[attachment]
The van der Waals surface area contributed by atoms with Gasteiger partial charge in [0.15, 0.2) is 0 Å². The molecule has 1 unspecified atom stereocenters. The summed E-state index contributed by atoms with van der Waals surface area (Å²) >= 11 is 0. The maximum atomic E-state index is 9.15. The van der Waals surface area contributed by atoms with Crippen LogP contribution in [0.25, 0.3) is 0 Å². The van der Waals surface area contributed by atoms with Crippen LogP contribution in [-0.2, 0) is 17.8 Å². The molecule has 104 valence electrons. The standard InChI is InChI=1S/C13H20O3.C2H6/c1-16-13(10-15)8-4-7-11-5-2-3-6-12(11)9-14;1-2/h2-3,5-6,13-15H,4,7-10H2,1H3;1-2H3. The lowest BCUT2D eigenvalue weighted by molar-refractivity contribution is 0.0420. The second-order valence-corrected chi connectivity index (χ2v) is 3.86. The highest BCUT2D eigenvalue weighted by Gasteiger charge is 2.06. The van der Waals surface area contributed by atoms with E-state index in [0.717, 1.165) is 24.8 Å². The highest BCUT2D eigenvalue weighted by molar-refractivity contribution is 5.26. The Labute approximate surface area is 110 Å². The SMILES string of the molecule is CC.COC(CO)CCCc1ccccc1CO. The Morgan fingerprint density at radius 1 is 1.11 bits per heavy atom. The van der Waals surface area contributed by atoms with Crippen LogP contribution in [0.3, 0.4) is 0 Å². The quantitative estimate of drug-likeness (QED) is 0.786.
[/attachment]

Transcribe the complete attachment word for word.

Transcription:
The van der Waals surface area contributed by atoms with Gasteiger partial charge in [0.15, 0.2) is 0 Å². The molecule has 1 unspecified atom stereocenters. The summed E-state index contributed by atoms with van der Waals surface area (Å²) >= 11 is 0. The maximum atomic E-state index is 9.15. The van der Waals surface area contributed by atoms with Crippen LogP contribution in [0.25, 0.3) is 0 Å². The van der Waals surface area contributed by atoms with Crippen LogP contribution in [-0.2, 0) is 17.8 Å². The molecule has 104 valence electrons. The standard InChI is InChI=1S/C13H20O3.C2H6/c1-16-13(10-15)8-4-7-11-5-2-3-6-12(11)9-14;1-2/h2-3,5-6,13-15H,4,7-10H2,1H3;1-2H3. The lowest BCUT2D eigenvalue weighted by molar-refractivity contribution is 0.0420. The second-order valence-corrected chi connectivity index (χ2v) is 3.86. The highest BCUT2D eigenvalue weighted by Gasteiger charge is 2.06. The van der Waals surface area contributed by atoms with E-state index in [0.717, 1.165) is 24.8 Å². The highest BCUT2D eigenvalue weighted by molar-refractivity contribution is 5.26. The Labute approximate surface area is 110 Å². The SMILES string of the molecule is CC.COC(CO)CCCc1ccccc1CO. The Morgan fingerprint density at radius 1 is 1.11 bits per heavy atom. The van der Waals surface area contributed by atoms with Crippen LogP contribution in [0.3, 0.4) is 0 Å². The quantitative estimate of drug-likeness (QED) is 0.786.